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Commentary accepted for publication Nov. 2011.
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Copyright © American Psychiatric Association
A behavioral health outpatient program recently decided that psychiatrists would no longer be permitted to provide new prescriptions for antidepressants to pregnant women because the sponsoring institution had determined that the risk was too high. As a psychiatrist specializing in the treatment of women in the perinatal period, I am one of many practitioners who must frequently decide whether or not to use medication to treat depressed pregnant women.
Currently, the medical literature contains studies of more than 20,000 pregnancy outcomes for women exposed to antidepressants (1). This literature has been helpful in identifying possible effects of this exposure on the outcome of pregnancy. The results of studies that demonstrate increased risk for adverse pregnancy or birth events are frequently publicized in the media, which has resulted in many pregnant women refusing medication. Some law firms have seized on this information to seek plaintiffs to bring lawsuits. Many clinicians hear of positive studies through the media or see advertisements from law firms, scan the medical literature for abstracts, and may conclude that the risks of medication to the mother and fetus outweigh possible benefits. However, negative studies receive minimal media attention.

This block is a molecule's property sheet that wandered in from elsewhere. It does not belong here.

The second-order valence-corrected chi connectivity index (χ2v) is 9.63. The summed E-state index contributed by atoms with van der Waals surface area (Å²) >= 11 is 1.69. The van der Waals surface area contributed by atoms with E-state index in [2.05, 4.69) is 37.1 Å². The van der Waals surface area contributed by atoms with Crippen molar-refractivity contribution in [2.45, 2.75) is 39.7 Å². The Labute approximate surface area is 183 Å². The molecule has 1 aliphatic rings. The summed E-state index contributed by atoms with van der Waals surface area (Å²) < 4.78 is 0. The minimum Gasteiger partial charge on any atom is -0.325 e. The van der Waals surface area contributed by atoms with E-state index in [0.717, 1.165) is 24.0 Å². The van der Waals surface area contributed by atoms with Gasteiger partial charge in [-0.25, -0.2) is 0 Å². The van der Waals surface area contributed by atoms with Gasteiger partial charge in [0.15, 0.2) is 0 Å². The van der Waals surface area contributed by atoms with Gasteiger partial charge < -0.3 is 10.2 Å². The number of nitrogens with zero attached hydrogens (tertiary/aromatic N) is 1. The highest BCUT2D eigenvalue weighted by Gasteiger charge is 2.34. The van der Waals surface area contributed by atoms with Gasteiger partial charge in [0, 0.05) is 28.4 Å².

Clinicians who prescribe a treatment have a duty to be aware of all possible side effects of the treatment. Clinicians are also responsible for understanding and informing their patients of the risks and benefits of all treatment decisions, including the decision not to treat. There is considerable evidence that the decision not to prescribe antidepressants to a woman who is depressed or likely to have a recurrence during pregnancy may generate greater risks to the woman and her fetus than the risks of exposure to the medication (2–10). Research on both the effects of antidepressant exposure and the effects of treated and untreated depression on the outcome of pregnancy must continue. However, it is incumbent on those of us who conduct this research or specialize in these treatments, as well on the medical journals that publish our work, to make clear the meaning and limitations of our evidence-based research for other clinicians and the women they treat. Ultimately, our clinical judgment about the overall risks and benefits, informed by a critical and detailed reading of the medical literature, needs to be clearly communicated to everyone involved-patients, their families, and other physicians involved in the care of pregnant women.
Because of ethical concerns, gold standard prospective controlled clinical treatment trials do not include pregnant women. Most studies of the use of medications during pregnancy are retrospective and may rely on prescription databases, teratology services, birth registries, or population records of congenital defects. Little is known in these studies about the actual dosage and gestational timing of exposure, the use of other prescribed or over-the-counter drugs, or the medical or psychiatric condition of the mother.